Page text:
According to police, the then-unknown motorcycle operator ditched the bike and ran into the woods before police were able to catch up. Fortunately for the cops, a local snitch, Alexander Short – the owner of Short’s Detailing at 58 Forest Ave in Swanzey – approached them and told officers he knew who the operator of the motorcycle was, as the two had been hanging out in the Target parking lot the same night. The snitch placed a phone call to Mikey’s cell phone and officers were then able to locate and take him into custody, ultimately returning him home to his parents’ house.
Months later, Mikey was subsequently charged with two misdemeanor counts: “disobeying an officer” and “operating without valid license”. The first count was charged as “class A”, which could result in up to a year in jail and the second count charged as “class B” which could be a large fine. The Keene Police prosecutor offered a plea deal which would have dropped the class A charge in return for his guilty plea on the class B with the punishment being a 30 day loss of license and $620 fine plus $720 suspended on condition of good behavior. Now-seventeen-year-old Mikey heroically refused the plea deal and took the charges to trial earlier this month:
After the state presented its case, Keene district court judge Patrick W Ryan took the case “under advisement” and complimented Mikey, telling him, “you did a good job”. It was Mikey’s first time in court and he appeared pro-se, defending himself without the help of an attorney.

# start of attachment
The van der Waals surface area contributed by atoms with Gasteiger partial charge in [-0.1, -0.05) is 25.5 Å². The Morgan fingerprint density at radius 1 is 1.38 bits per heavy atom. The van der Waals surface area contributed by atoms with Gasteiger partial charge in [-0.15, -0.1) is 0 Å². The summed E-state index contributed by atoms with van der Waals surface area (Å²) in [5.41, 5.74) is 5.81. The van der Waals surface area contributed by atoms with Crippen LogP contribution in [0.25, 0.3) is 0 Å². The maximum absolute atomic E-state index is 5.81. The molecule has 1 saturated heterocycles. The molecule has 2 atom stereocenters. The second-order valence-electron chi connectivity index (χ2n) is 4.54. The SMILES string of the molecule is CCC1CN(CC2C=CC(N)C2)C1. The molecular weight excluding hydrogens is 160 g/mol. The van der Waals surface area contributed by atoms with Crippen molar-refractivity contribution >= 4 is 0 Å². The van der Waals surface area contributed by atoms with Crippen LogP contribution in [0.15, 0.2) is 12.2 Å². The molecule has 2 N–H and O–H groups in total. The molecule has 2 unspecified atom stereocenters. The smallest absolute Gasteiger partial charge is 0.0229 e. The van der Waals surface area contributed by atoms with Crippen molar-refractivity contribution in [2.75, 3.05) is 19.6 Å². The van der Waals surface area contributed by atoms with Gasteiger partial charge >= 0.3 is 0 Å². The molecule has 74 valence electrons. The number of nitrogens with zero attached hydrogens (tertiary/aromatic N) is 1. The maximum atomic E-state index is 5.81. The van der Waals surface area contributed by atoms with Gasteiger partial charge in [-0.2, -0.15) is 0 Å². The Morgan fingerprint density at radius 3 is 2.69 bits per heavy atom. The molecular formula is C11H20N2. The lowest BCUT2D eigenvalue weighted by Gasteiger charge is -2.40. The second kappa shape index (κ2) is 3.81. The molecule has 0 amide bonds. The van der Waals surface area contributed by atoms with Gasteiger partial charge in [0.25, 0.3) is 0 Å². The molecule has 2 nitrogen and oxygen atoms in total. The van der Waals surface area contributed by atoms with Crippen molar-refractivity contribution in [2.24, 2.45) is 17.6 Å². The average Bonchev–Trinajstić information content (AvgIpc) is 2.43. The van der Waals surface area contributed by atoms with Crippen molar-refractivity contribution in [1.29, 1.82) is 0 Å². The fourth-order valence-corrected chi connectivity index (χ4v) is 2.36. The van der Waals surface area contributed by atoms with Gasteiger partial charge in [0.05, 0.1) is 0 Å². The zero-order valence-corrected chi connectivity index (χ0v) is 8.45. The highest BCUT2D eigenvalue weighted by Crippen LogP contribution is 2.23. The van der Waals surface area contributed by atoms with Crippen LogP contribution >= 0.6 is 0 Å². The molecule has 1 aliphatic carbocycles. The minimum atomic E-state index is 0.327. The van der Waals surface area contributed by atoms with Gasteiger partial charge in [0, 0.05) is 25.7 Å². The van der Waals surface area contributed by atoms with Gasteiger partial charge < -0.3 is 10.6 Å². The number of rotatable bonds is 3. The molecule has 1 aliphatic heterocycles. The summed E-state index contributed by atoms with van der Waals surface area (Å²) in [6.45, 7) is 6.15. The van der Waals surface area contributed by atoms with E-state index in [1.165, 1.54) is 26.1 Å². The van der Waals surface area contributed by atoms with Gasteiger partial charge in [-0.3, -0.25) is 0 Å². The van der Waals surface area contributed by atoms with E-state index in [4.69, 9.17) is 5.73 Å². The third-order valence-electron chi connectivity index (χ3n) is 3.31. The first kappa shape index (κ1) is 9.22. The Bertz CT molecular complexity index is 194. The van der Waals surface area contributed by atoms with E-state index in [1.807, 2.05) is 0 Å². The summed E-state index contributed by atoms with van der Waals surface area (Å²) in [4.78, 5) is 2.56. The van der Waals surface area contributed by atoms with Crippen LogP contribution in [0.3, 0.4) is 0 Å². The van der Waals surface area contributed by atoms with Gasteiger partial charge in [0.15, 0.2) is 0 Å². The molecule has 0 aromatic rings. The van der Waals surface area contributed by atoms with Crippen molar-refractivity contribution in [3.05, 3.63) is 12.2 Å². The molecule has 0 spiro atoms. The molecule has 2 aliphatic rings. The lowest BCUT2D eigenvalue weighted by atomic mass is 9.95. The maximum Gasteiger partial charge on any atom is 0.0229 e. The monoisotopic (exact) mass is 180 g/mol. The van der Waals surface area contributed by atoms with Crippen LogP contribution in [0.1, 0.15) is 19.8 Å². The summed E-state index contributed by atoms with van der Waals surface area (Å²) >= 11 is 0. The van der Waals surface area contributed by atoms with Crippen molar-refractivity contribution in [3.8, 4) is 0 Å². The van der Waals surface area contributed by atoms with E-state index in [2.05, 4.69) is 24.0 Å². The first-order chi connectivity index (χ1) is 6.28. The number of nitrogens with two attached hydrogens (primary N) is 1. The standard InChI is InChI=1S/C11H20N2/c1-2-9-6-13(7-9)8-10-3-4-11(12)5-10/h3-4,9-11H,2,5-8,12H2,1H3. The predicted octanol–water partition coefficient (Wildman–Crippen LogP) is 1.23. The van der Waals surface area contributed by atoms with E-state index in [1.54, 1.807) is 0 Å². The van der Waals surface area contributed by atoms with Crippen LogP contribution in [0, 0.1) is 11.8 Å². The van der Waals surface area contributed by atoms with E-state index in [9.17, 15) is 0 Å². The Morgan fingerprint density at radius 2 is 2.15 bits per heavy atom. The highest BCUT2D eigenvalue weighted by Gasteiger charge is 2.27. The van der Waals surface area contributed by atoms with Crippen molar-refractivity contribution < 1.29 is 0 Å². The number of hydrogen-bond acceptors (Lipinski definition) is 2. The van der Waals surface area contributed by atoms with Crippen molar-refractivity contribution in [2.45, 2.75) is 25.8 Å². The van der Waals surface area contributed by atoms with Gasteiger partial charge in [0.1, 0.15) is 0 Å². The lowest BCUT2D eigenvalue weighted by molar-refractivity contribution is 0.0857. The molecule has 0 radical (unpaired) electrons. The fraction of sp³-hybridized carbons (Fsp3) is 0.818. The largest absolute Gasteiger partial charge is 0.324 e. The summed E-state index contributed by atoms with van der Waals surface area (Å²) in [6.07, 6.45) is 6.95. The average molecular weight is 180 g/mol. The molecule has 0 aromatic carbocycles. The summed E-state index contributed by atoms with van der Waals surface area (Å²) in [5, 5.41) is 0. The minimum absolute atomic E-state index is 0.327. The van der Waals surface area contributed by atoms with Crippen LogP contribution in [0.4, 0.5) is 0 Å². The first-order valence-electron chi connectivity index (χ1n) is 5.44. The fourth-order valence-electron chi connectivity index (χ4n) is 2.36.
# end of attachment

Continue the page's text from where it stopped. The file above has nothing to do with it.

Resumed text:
Normally, when a robed man takes a case under advisement it is a good sign that the verdict will not be “guilty”, because usually they are hesitant to deliver a not-guilty verdict in front of an audience and cameras. Judges are likely to issue more favorable verdicts when the cameras are off and no one is around, and that is exactly what happened in this case. Actually, the charges were “dismissed” according to the case file, which means Mikey wasn’t found “not guilty”. Dismissing charges after the trial has finished is an unusual result, but it’s still a solid win for the teenage Cop Block activist.
Observers reported that the snitch Alexander Short laughed and told Mikey outside of the courtroom to “have fun in jail”. Who is laughing now? One benefit of taking charges to trial is the police have to put snitches – or any undercover agents – on the witness stand to make their case, whereas if the defendant takes a plea deal the snitch is protected from public view. So now everyone knows that Alexander Short of Swanzey New Hampshire is happy to throw his friends under the bus and rat them out to the police for victimless crimes.
Congratulations to Mikey for his victory!